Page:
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How we make our lending decisions

Building your credit is important to growing your business. We feel that the more you know, the better your chances will be in securing business credit.

Five factors we use to assist us in making lending decisions

  • Character. What kind of borrower will you be for the bank? Wells Fargo's best clue to your character is your personal credit history. We always check to see how well you have managed your personal debt in the past. What if you do not have personal credit history? Personal references, business experience and work history can sometimes substitute, but a strong personal credit history proves that you have the willingness and the discipline to repay past debts — and future obligations.
  • Credit. Wells Fargo uses a credit-reporting agency to look at your payment history with trade suppliers and other business obligations. We also look to see that your payments to other financial institutions are current.
  • Cash Flow. Wells Fargo is a cash flow lender. That means we look at the cash flow of your business as the primary repayment source for the money we lend you. How do we compute cash flow? A company's cash flow is its net profit, plus its non-cash expenses — depreciation and amortization. Our rule of thumb is that for every $1 in total loan payments, your business must generate $1.50 in cash flow.
  • Capacity. Wells Fargo wants to know how you would be able to repay your loan in case there was a sudden downturn in your business. Do you have the capacity to convert other assets to cash, either by selling them or borrowing against them? Your ability to do this could include real estate holdings, certificates of deposit, stocks and other sources of savings that can be liquidated quickly.
  • Collateral. At Wells Fargo, we make both secured and unsecured loans. With a secured loan, you pledge something that you own as collateral. It might be personal assets like certificates of deposits or stocks, or business assets like real estate, inventory, equipment or accounts receivable.

The following are important questions you should consider before you apply for credit.

Are you the principal decision-maker for your business?

If you are, we will ask you to complete and submit the loan application. If there are multiple owners of your business, at least two of them will need to submit their information with the application.

Have you been in business at least three years?

Your financial performance over time is usually a pretty good measure of where you've been and where you're going. To get conventional bank financing from Wells Fargo, it helps to have been in business for at least three years.

Have you filed for bankruptcy within the past 10 years?

If either you or your business has declared bankruptcy within the last 10 years, chances are Wells Fargo will not lend to you — unless you have repaid all of your creditors. The best way for you to re-establish a good credit record is to repay your creditors as soon as possible.

Have you consistently paid your bills — both business and personal — on time?

Wells Fargo uses a business credit-reporting agency to see how you have paid your trade suppliers and other business obligations. We use a consumer credit-reporting agency to see how you have handled your personal debt. While an occasional late or missed payment is understandable, if you consistently pay late, you may not qualify for business credit. Sometimes you just need to set up an accounting system to ensure that you pay all your bills on schedule. If you find that you are consistently running short of cash, then you should take steps to trim expenses, increase sales revenues or raise equity for your business.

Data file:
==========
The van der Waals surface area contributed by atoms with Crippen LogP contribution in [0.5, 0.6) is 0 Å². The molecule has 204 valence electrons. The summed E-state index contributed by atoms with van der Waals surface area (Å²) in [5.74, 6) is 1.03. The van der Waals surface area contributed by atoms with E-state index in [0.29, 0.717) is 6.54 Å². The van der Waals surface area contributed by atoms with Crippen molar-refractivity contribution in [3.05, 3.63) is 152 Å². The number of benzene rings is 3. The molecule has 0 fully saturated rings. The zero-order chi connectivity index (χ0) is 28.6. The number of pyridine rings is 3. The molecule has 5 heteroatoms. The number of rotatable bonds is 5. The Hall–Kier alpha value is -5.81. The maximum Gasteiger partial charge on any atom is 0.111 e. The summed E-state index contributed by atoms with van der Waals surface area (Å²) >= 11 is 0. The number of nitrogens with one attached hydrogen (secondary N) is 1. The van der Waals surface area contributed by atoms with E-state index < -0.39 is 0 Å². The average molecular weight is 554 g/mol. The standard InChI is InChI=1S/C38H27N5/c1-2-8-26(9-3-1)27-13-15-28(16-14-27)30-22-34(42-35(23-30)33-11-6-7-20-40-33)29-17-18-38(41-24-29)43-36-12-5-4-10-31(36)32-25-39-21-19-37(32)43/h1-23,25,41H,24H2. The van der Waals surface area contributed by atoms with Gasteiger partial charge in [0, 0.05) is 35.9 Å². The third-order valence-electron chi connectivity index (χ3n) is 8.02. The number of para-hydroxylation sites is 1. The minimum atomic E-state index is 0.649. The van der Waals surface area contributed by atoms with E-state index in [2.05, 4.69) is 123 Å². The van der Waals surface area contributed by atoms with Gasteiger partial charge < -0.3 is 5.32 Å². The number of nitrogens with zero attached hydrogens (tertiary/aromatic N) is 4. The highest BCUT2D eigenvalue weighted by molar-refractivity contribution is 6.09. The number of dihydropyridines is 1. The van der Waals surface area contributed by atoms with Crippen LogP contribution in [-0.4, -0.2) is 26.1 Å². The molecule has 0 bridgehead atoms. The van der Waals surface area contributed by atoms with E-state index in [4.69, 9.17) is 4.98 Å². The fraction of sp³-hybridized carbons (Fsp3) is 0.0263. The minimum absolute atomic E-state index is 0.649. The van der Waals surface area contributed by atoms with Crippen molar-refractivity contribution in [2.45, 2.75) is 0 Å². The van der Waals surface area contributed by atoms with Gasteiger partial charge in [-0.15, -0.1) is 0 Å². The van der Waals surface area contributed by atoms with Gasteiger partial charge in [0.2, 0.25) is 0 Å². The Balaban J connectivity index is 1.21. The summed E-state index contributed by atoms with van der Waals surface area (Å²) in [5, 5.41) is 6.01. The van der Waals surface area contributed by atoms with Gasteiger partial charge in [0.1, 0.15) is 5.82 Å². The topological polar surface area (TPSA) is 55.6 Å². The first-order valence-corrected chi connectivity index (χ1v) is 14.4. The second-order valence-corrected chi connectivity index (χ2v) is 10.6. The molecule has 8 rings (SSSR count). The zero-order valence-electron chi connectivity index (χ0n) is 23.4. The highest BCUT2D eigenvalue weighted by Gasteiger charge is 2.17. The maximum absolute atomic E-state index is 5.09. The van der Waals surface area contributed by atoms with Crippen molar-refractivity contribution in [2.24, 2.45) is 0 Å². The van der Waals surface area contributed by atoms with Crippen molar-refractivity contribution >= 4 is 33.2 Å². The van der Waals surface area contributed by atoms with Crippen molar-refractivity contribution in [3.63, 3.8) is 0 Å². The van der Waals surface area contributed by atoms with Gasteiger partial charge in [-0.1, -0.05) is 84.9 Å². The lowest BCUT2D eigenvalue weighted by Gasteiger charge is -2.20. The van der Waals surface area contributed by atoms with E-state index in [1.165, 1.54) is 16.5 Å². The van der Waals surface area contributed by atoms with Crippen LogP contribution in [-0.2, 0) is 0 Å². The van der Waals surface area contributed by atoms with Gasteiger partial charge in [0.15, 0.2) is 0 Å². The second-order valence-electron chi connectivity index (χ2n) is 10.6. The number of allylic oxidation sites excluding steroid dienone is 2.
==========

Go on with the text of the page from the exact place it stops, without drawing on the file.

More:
Is there a tax lien, suit or judgment against you or your business?

In the case of a tax lien or a legal judgment against you or your firm, the beneficiary of any settlement stands first in line for payment. The best thing to do before you apply for business credit is to pay and release all liens and judgments, and settle all suits.

Do you have five or more sources of credit?

Credit cards, lines of credit and loans are a key part of every individual's credit record. A strong credit history proves you have the willingness and discipline to repay debts. Lack of a credit record makes it much more difficult to borrow money. If you do not have credit today, secure credit soon and use it wisely. Good places to start include trade credit, credit cards, auto loans, home equity and lines of credit.

Has your business been profitable for the last two years?

Tax returns are a quick way to determine if you've shown a profit in the last few years. If your business is not profitable, it may be difficult for you to make the payments on your credit line or loan. So, if your business is not profitable, examine your expenses for opportunities to cut back and look at your sales for opportunities to increase revenues. Maybe you can sell more to a current customer. Or you might need more customers.

Does your business generate at least $1.50 in cash flow for every $1 you pay out to cover expenses?

Wells Fargo looks at the cash your business generates as the primary repayment source for the money we lend you. We compute the cash in your business by adding non-cash expenses (such as depreciation and amortization) to net profits. If your business doesn't generate $1.50 in cash for every $1 in debt payments, then you will need to look for ways to decrease expenses or increase sales to boost the cash in your business.